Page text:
When I found out that I was pregnant with quadruplets, I was ecstatic. I wanted a big family and with my age and our fertility issues, the only way to do this would be to have multiple children at once. My reproductive endocrinologist warned me that the pregnancy would be difficult and, as I said before, he suggested that I reduce the pregnancy down to one or two babies.
I went home and looked up characteristics of successful quadruplet pregnancies. Two things I remember was that the mother needs to be tall (I'm just shy of 5-9) and have had a previous full-term pregnancy (I had Gavin the day before his due date). Oh, and my friend, Katie, got me in touch with her friend, Julie, (through Facebook) who had triplets at 35 weeks. I thought that I'd be find.
(Anyone old enough to remember the TV show My Three Sons)
Since starting this blog, I've met lots of women whose pregnancies didn't turn well. I didn't know anyone prior to my pregnancy who didn't have great pregnancies. Before the statistics were just numbers - not realities. I'm a "math" person. I took PhD statistics courses while I was at the University of Chicago. The numbers should have represented real possibilities to me, if anyone. But I was looking at them as a mother, a pregnant mother fiercely protective of her babies.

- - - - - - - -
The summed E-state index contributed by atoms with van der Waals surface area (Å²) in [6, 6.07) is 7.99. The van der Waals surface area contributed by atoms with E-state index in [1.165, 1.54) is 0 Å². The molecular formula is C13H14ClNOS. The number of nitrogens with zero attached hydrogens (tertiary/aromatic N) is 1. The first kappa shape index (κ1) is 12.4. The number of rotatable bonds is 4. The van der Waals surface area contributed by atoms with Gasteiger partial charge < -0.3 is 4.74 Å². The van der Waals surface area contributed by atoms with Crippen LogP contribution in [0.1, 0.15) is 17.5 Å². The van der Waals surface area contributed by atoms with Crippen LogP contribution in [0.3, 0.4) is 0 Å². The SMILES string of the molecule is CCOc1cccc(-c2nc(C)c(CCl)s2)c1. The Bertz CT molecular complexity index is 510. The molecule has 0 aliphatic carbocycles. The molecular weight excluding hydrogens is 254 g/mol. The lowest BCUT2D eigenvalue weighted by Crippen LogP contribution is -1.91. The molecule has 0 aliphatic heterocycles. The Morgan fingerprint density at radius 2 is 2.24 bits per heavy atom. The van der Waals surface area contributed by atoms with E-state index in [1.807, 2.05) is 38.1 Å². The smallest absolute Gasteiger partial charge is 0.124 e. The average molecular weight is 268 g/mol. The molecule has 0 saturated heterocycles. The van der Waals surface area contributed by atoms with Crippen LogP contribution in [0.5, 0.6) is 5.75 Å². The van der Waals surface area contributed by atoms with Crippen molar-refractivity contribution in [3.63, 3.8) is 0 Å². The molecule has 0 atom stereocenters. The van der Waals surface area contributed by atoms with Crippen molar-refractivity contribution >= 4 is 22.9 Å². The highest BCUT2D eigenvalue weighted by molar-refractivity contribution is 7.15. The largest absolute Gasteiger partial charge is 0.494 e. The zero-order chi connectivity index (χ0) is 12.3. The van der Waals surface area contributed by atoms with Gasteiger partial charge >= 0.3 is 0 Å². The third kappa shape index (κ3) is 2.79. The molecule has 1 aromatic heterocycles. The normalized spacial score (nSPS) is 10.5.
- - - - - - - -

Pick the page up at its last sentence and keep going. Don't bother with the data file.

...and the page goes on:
Sometimes, I wonder if I would have made different decisions at the beginning of my IVF cycle, knowing what I know now. The truth of the matter is that I'll never know. My heart is bigger, stronger now and I love being a mother. I don't think I could just throw two embryos away, which was the choice presented to us. However, maybe my journey and those of other women will help you make the insanely hard decisions that surround infertility and high level multiple pregnancies.
All the best,
Here are links to previous blog posts:
Here are links to chapter one of my book: